The Temporal Mind. Observations on the logic of belief change in interactive systems
Cédric Dégremont
Abstract:
Modeling rational agents' reasoning in interactive contexts and
identifying its logic is the general analytic project to which this
dissertation contributes. The borders of this project run through
economics, computer science and philosophy. It includes several
theoretical lines that we are connecting. Interactive epistemology is
the study of interactive reasoning: how agents entertain beliefs and
reason about the beliefs of other agents. Formal learning theory is
the study of the conditions under which agents can reach stable
beliefs or identify a correct hypothesis from a stream of
data. Epistemic game theory is a theory of how rational agents would
make decisions based on their beliefs in strategic interactive
situations. In all these systems, beliefs, interactive beliefs, and
their evolution as informational processes unfold are at stake.
This dissertation connects these themes by developing one single
logical framework. For this purpose, we are operating at the interface
of two major logics of belief change: the temporal approach and the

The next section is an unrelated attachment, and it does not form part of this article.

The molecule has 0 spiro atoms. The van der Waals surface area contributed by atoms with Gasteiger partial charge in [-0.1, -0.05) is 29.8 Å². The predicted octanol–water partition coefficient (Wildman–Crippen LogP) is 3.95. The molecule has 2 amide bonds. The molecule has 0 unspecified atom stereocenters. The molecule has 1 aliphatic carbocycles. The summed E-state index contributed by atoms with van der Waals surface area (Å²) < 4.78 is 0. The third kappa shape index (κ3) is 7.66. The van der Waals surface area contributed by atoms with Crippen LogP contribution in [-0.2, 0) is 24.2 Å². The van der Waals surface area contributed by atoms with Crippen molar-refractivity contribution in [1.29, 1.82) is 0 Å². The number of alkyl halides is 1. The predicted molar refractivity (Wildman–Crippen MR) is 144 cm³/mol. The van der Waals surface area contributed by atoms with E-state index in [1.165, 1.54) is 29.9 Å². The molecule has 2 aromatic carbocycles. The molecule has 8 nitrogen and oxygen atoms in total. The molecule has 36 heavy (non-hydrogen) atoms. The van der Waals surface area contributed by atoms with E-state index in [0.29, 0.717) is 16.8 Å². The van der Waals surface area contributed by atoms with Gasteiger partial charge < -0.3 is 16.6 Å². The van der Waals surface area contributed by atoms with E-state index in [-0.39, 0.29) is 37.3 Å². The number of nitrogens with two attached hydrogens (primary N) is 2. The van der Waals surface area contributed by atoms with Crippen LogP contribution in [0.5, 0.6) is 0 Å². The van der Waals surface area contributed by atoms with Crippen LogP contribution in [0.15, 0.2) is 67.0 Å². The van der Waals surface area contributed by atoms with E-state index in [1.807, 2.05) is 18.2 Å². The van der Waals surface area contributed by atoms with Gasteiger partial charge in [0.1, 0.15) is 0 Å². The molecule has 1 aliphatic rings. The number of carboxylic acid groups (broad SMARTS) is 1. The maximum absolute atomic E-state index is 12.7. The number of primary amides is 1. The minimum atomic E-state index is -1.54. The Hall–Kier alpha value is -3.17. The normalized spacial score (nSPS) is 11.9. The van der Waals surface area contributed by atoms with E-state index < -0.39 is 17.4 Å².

dynamic approach. Concretely, we connect and merge the two families
of logics, first at a structural semantic level and then at a
syntactic one. Subsequently, we apply the resulting system to analyze
what happens to agents' beliefs over time when agents communicate,
learn, interact, and reason interactively, inductively, or
strategically.
Chapter 2 identifies the main structural properties of belief revising
agents over time, and Chapter 3 then formulates their main logical
proof principles. This chiefly takes the form of semantic
representation theorems, plus a completeness theorem for changing
beliefs in a temporal logic that admits protocols. Chapter 4
identifies common belief of posteriors in suitable structures as a key
sufficient condition for agents to agree, and iterated announcement of
beliefs as a major way of reaching agreement. We also determine the
right family of static and dynamic logics to reason about agreement,
and find agreement results, invariance results, and concrete syntactic
proofs of agreement results. Chapter 5 investigates the logical
principles behind inductive learning and in particular behind the key
notion of finite identifiability. This takes the form of a reduction
of the problem of finite identifiability to a problem of
model-checking for an epistemic temporal logic, plus further
representation results. Chapter 6 takes the dynamic-temporal logical
viewpoint to the building blocks of strategic reasoning: solution
algorithms, rationality, equilibrium, and expectations, discussing the
importance of belief change for the epistemic foundations of game
theory. We are giving many concrete scenarios sketching a bigger
picture. Chapter 7 completes the whole approach with two further key
aspects of agency: preferences, and coalitional powers. We explore the
logical expressive power demanded by notions imported in this area
from social choice theory and cooperative and non-cooperative game
theory, in terms of modal invariance and definability.
Keywords: